SNMP Server Configuration in pfSense

SNMP Server

SNMP server configuration in pfSense 2.0.

This article will (a) briefly describe the Simple Network Management Protocol, and (b) explain how to enable the SNMP server in pfSense.

Simple Network Management Protocol (SNMP) is an Internet-standard protocol for managing devices on IP networks. It is used mostly in network management systems to monitor network-attached devices for conditions that warrant administrative attention, and the protocol is supported by such devices as switches, servers, workstations, printers, modem racks, and more. SNMP is a component of the Internet Protocol Suite and consists of a set of standards for network management. It operates in the Application Layer of the Internet Protocol Suite (Layer 7 of the OSI model).

Typical SNMP use entails the following: administrative computers (called managers) have the task of monitoring or managing a group of hosts or devices on a network. Each managed system executes at all times a software component called an agent which reports information via SNMP to the manager. SNMP agents expose management data on the manged systems as variables. The protocol also permits active management tasks, such as modifying and applying a new configuration through remote modification of these variables. The variables accessible via SNMP are organized in hierarchies. An SNMP managed network consists of the following components: [1] a managed devices; [2] an agent (software which runs on the managed devices), and [3] network management system (NMS) – software which runs on the manager.

SNMP version 1 (SNMPv1) is the initial implementation of the SNMP protocol. It has been criticized for its poor security, as authentication of clients is performed only by a “community string”, in effect a type of password, which is transmitted in cleartext. The first RFCs for SNMP appeared in 1988 (1065-1067). These were obsoleted by RFCs 1155-1157, which in turn were replaced by RFC 1213. SNMPv2 (RFCs 1441-1452) revises version 1 and includes improvements in the areas of performance, security, confidentiality, and manager-to-manager communications. It introduced GetBulk Request, and alternative to iterative GetNextRequests for retrieving management data. Like version 1, however, SNMPv2 lacks encrypted connections.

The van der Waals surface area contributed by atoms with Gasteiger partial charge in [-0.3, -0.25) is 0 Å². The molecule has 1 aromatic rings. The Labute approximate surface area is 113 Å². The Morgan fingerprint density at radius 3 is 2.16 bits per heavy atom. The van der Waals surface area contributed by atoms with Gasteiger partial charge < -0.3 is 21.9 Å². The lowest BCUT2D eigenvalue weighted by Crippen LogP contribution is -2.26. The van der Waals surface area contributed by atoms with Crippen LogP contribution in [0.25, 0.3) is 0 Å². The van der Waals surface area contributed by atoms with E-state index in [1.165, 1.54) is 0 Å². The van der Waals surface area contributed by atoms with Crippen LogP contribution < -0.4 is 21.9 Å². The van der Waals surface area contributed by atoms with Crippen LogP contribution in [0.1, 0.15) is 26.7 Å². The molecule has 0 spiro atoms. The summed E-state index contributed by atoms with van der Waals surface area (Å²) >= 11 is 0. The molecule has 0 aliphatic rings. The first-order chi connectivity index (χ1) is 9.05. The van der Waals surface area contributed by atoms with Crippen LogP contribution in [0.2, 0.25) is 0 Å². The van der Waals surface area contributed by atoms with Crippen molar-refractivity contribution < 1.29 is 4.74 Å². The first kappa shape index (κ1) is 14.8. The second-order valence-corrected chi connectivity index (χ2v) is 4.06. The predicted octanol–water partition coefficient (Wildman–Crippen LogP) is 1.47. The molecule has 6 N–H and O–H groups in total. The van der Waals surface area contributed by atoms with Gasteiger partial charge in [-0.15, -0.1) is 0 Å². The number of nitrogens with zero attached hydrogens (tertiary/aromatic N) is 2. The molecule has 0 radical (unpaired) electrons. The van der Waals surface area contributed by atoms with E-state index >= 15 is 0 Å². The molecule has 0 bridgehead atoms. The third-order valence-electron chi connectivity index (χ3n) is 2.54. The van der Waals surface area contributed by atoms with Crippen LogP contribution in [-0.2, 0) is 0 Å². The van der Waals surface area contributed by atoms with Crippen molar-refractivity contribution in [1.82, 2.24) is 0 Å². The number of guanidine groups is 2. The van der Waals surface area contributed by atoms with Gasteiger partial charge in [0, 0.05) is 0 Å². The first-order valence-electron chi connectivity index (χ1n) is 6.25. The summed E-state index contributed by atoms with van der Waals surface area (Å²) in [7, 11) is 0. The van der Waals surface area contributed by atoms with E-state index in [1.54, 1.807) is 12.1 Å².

pfSense SNMP Server Configuration

To enable the SNMP server, first navigate to Services -> SNMP. At “SNMP Daemon“, click on the “Enable” check box (at the right). At “Polling Port”, you can probably leave this port set to the default of 161. At “System Location“, specify a location, and below that, specify a “System Contact” if desired. At “Read Community String“, specify an alphanumeric string. This is roughly equivalent to a password and changing its value will ensure only authorized SNMP clients will be able to query the SNMP information from this machine.

The second section on the page is labeled “SNMP Traps“. These traps are sent by SNMP-enabled devices to specified servers when a significant event occurs. SNMP trap servers then decide how to process and handle the even, such as e-mailing a network administrator. SNMP traps thus enable network administrators to react quickly to potential issues. To enable pfSense SNMP traps, check the “Enable” check box to the right. At “Trap Server Name“, specify the name (or IP address) of the trap server. At “Trap Server Port“, specify the port. At “Specify Trap String“, specify a string.


The third section on the page is labeled “Modules“. At “SNMP Modules“, select the modules to be queried. The fourth section, “Interface Binding“, allows you to select which interfaces the SNMP server binds to. This is useful, for example, if you are accessing your pfSense box via a VPN tunnel, and you otherwise would not be able to query the SNMP server because your IP address is that of the LAN IP address. Binding the SMTP server to LAN, which then would cause it to only listen on the LAN IP address, would solve this problem. Otherwise, you can probably leave this set to “All”. Once you are done configuring settings, press the “Save” button to save the changes. Now that the SNMP server has been enabled, administrators will be able to query vital system information from an SNMP client.

External Links:

Simple Network Management Protocol at Wikipedia

SNMP Server Daemon at doc.pfsense.org

Command line examples for monitoring a pfSense router with SNMP

Be Sociable, Share!

Speak Your Mind

*

© 2013 David Zientara. All rights reserved. Privacy Policy